"Q. When you first looked after the fall, was it easy to see? A. No. Q. Why not? A. I just couldn't see it. Had I saw it then I wouldn't have fallen into it. I just couldn't see it. . . . Q. Could you see it before you fell? A. No."
When asked what she was looking at as she stepped off the curb, Fife replied: "A. I was looking at the handle on the door to open the door. Q. You were not looking where you were stepping? A. I guess I was focusing on the door."
Also, when asked if there was anything to prevent her from seeing where she was stepping, Fife responded, "Yes. . . . The car door."
Indeed, the picture of the curb in question shows the depression to be plainly visible to anyone standing at the curb. Accordingly, Fife's contention that the plain view doctrine does not apply is without merit.
2. Since the drainage depression was open and obvious, MARTA was under no duty to warn. An owner or occupier of land has a duty of exercising ordinary care to keep the premises and approaches safe for invitees. OCGA 51-3-1. The basis of the owner's liability is a superior knowledge of the condition that subjected the invitee to an unreasonable risk of harm. Pound v. Augusta Nat., 158 Ga. App. 16E (279 SE2d 342) (1981). The hazard in this case is a "static" condition which is not dangerous unless someone fails to observe it and steps into it. Gaydos v. Grupe Real Estate Investors, 211 Ga. App. 811, 813 (440 SE2d 545) (1994). In cases involving static conditions, "if the invitee knows of the condition or hazard there is no duty on the part of the proprietor to warn him and there is no liability for resulting injury because the invitee has as much knowledge as the proprietor does and then by voluntarily acting in view of his knowledge, assumes the risks and dangers incident to the known condition." (Citation and punctuation omitted.) Rose v. Kennesaw House, 203 Ga. App. 648, 649 (417 SE2d 379) (1992). Also, we have held that where there is nothing to obstruct or interfere with the invitee's ability to see the static defect, the owner is justified in assuming that the visitor will see it and realize the risks involved. Crenshaw v. Hogan, 203 Ga. App. 104, 105 (416 SE2d 147) (1992). A claim involving a static defect differs from other slip and fall cases in that when a person has successfully negotiated an alleged dangerous condition on a previous occasion, that person is presumed to have knowledge of it and cannot recover for a subsequent injury resulting therefrom. Brown v. Carlisle, 214 Ga. App. 483, 484 (448 SE2d 256) (1994). See also Thomas v. Southwest Ga. Community Action Council, 215 Ga. App. 638 (451 SE2d 800) (1994) (an elderly lady who elected to exit the building by slippery brick landing and who had done so one or two times previously was presumed to have knowledge of this dangerous static condition).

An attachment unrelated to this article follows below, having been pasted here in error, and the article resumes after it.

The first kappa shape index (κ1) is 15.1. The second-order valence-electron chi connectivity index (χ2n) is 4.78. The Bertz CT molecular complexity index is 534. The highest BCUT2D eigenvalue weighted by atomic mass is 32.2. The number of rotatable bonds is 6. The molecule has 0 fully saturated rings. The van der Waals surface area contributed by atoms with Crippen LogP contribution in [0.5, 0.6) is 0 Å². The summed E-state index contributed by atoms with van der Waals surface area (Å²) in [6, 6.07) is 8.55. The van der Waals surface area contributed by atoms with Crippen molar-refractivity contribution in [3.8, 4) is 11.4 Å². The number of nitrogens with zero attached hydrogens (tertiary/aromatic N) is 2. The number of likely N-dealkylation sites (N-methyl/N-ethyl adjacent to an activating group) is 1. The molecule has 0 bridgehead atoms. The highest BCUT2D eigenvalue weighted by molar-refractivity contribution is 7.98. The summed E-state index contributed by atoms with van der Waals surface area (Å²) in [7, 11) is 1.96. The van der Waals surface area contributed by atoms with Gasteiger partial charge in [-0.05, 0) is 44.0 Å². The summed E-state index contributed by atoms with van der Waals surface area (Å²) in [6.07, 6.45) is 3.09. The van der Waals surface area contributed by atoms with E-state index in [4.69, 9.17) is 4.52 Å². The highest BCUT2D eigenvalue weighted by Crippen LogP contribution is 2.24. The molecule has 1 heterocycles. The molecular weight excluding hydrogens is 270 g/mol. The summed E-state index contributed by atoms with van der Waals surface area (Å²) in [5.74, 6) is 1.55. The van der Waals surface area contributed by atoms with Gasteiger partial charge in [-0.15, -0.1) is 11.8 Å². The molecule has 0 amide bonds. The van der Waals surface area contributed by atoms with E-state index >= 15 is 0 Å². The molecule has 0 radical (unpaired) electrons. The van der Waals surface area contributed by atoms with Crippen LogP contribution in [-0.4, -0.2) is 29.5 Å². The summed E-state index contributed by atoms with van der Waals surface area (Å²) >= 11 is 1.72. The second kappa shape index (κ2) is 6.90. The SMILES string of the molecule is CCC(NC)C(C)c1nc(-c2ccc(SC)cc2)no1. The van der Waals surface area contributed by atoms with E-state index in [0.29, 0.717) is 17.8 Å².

Here, the hazard was in plain view and Fife testified that she was very familiar with this MARTA station and had been picked up at that same spot in the past. Therefore, Fife is presumed to have knowledge of any hazard associated with the area.